I sat there wondering what I had done wrong. Maybe she really did read minds and knew I was planning on getting back at Rafael for shoving my last pair of pants in the freaking toilet last night after Tomas had used it and not flushed. Rafael was always trying to get to me. Pushing past me at lunch, “accidentally” throwing the football at my head, magically ending up with my pencils during class. It got to me, I didn’t let a lot get to me, but he was so disrespectful. I know. It’s laughable to think anyone here will be respectful. A look past all the uncaring stances and the tough-guy-I’m-gonna-kick-the-crap-out-of-you-if-you-look-at-me-wrong attitude would show that there is a certain level of respect. I learned, early on, to keep my stuff where I can see it (or find it later). Part of survival is finding what you need and taking it; so, I never left my stuff out, it was just too tempting. I, also, know not to piss off the older kids and not to let the younger ones get overconfident. There is an order to things. But there is a respect for how it all goes. Rafael doesn’t care about that. At fourteen he towers over all of the kids. He is about twice the width of most of the doorways and is as solid as a tank. Even though he’s a bit slow, if you end up in his grip you may not escape alive. I remember one time he had me by the ankle. I felt like a rag doll as he threw me around the dorm knocking over dressers and a couple of the younger kids who failed to get out of the way.
“Norm, please come in.” Miss London was always so polite. When I was younger I used to dream that she was my mom. She would ask me to come to the dinner table and I would come and sit and we would have a polite dinner together. There would be nice porcelain dishes and glasses of milk. I would even offer to clean up after dinner. I loved those dreams.
Inside her office there were three chairs. Miss London motioned me to sit down in the empty chair; a man and a lady took up the other two chairs. I almost groaned but stopped at a severe look from London. Maybe she is psychic. She gave a small smile and motioned again. I smiled despite myself as I sat down in the chair.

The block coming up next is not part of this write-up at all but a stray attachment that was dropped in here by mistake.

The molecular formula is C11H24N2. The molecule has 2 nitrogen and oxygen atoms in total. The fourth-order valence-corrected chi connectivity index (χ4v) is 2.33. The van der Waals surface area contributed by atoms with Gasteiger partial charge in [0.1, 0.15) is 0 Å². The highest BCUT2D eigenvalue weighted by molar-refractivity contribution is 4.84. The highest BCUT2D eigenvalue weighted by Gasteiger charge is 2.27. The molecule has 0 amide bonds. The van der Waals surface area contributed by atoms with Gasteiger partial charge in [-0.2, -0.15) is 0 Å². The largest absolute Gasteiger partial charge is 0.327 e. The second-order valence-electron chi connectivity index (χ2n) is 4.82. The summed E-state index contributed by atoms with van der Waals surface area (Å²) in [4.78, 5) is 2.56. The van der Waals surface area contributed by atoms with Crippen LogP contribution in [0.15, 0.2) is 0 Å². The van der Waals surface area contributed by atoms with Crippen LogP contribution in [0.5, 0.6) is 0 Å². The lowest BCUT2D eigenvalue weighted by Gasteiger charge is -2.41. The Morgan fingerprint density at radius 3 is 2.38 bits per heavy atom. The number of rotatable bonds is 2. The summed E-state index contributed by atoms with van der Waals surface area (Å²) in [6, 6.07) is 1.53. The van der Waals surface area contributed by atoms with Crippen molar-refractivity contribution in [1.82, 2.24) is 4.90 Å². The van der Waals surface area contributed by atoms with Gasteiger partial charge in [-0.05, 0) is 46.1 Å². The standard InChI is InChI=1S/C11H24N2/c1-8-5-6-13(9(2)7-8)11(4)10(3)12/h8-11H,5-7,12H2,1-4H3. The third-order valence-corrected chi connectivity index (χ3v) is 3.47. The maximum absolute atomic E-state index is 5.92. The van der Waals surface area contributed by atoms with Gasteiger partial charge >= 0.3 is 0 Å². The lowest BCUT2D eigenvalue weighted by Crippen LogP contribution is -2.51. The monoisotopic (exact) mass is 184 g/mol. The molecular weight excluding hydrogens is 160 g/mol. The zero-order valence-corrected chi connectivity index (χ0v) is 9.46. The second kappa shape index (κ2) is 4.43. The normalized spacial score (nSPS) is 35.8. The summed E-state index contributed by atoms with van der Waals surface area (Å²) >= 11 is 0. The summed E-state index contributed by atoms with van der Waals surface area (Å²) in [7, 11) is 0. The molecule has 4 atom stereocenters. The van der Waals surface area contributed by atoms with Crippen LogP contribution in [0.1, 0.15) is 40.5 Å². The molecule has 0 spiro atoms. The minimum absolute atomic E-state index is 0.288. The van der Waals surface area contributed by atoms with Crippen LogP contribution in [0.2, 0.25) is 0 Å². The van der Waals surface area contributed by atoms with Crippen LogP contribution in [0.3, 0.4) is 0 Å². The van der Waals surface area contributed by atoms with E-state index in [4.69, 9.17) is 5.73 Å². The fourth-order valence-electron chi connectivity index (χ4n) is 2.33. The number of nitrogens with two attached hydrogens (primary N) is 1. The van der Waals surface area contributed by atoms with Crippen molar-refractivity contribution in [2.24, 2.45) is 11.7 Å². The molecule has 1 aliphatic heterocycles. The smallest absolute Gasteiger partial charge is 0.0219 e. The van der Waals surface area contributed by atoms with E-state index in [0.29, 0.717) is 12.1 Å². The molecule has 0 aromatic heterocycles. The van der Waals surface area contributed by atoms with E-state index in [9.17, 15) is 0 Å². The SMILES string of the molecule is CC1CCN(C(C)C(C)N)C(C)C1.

Sitting down, all the things Miss London had done in the last week came together in my head. Insisting I cut my shoulder-length shaggy black hair down to a clean cut and short with a trimmed-just-over-my-ears look. Making sure I showered today so my light skin shined just right. Sending me to get my eyes checked with the Doctor staring at my blue-gray eyes as if they might explode. Having me go change after I dropped a little bit of my lunch on my worn jeans. It all made sense. I knew what this was. A meeting.
Everyone here knows what these meetings are. The younger kids…they always look forward to these meetings. They still hope that there is a chance they will meet the perfect parents and they will go off and live a “normal” life with baseball games or dolls, a triple-scoop ice cream (with extra toppings). I don’t hold any of that against the kids. I still want those things, too. But I have been to homes. I have been called in to Miss London’s office with those “parents” who are so eager to choose a kid and raise them and show them how to grow up properly. They have all these dreams, just like the kids, that once they get a kid their life will be happy. They bring the kid home and get him a dog. They show the kid off to their neighbors and family and have barbeques to celebrate the occasion. And then the kid accidentally knocks over a picture. Well, parents need to teach kids the way to take care of things so they smack the kid across the face and make him pick up after himself. When that kid gets a C on his report card instead of an A, well, lock the kid in a closet for the weekend so he will study more. If the kid finds a parent’s stash of pills and powder, well maybe the parent should shove some down his throat so he never does drugs because they make him so ill he wishes he were dead. If a parent comes home completely drunk and horny–
“This is Nick and Sarah Ramsey, Norm.” Miss London said.
“Hey Norm. Nice to meetcha.” The man said, standing up and offering his hand.